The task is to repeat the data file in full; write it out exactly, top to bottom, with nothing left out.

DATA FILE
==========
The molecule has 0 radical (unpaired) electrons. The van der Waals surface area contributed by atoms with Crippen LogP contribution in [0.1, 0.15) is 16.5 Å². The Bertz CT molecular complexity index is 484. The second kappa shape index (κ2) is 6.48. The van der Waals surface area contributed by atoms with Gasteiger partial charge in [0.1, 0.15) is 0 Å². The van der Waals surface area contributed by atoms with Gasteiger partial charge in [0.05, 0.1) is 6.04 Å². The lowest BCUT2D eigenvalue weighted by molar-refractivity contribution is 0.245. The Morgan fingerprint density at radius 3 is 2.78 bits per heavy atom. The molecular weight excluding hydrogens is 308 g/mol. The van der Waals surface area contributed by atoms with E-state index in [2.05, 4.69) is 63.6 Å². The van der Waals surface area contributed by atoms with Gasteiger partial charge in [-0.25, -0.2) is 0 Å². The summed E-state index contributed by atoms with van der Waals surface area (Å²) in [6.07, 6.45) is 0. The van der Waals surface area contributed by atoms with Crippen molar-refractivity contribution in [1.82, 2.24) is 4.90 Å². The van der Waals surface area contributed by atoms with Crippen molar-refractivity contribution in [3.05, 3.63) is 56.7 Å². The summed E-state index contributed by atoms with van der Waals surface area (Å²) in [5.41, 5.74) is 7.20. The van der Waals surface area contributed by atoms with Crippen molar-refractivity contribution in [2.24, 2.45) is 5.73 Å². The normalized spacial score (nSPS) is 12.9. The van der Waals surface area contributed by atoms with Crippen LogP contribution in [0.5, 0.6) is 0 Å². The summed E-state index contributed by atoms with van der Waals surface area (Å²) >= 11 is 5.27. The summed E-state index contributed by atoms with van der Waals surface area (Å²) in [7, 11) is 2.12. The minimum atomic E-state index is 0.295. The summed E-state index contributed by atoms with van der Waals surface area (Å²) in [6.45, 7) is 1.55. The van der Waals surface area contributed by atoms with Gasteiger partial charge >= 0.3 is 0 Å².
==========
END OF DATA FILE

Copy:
The molecule has 0 radical (unpaired) electrons. The van der Waals surface area contributed by atoms with Crippen LogP contribution in [0.1, 0.15) is 16.5 Å². The Bertz CT molecular complexity index is 484. The second kappa shape index (κ2) is 6.48. The van der Waals surface area contributed by atoms with Gasteiger partial charge in [0.1, 0.15) is 0 Å². The van der Waals surface area contributed by atoms with Gasteiger partial charge in [0.05, 0.1) is 6.04 Å². The lowest BCUT2D eigenvalue weighted by molar-refractivity contribution is 0.245. The Morgan fingerprint density at radius 3 is 2.78 bits per heavy atom. The molecular weight excluding hydrogens is 308 g/mol. The van der Waals surface area contributed by atoms with E-state index in [2.05, 4.69) is 63.6 Å². The van der Waals surface area contributed by atoms with Gasteiger partial charge in [-0.25, -0.2) is 0 Å². The summed E-state index contributed by atoms with van der Waals surface area (Å²) in [6.07, 6.45) is 0. The van der Waals surface area contributed by atoms with Crippen molar-refractivity contribution in [1.82, 2.24) is 4.90 Å². The van der Waals surface area contributed by atoms with Crippen molar-refractivity contribution in [3.05, 3.63) is 56.7 Å². The summed E-state index contributed by atoms with van der Waals surface area (Å²) in [5.41, 5.74) is 7.20. The van der Waals surface area contributed by atoms with Crippen molar-refractivity contribution in [2.24, 2.45) is 5.73 Å². The normalized spacial score (nSPS) is 12.9. The van der Waals surface area contributed by atoms with Crippen LogP contribution in [0.5, 0.6) is 0 Å². The summed E-state index contributed by atoms with van der Waals surface area (Å²) >= 11 is 5.27. The summed E-state index contributed by atoms with van der Waals surface area (Å²) in [7, 11) is 2.12. The minimum atomic E-state index is 0.295. The summed E-state index contributed by atoms with van der Waals surface area (Å²) in [6.45, 7) is 1.55. The van der Waals surface area contributed by atoms with Gasteiger partial charge >= 0.3 is 0 Å².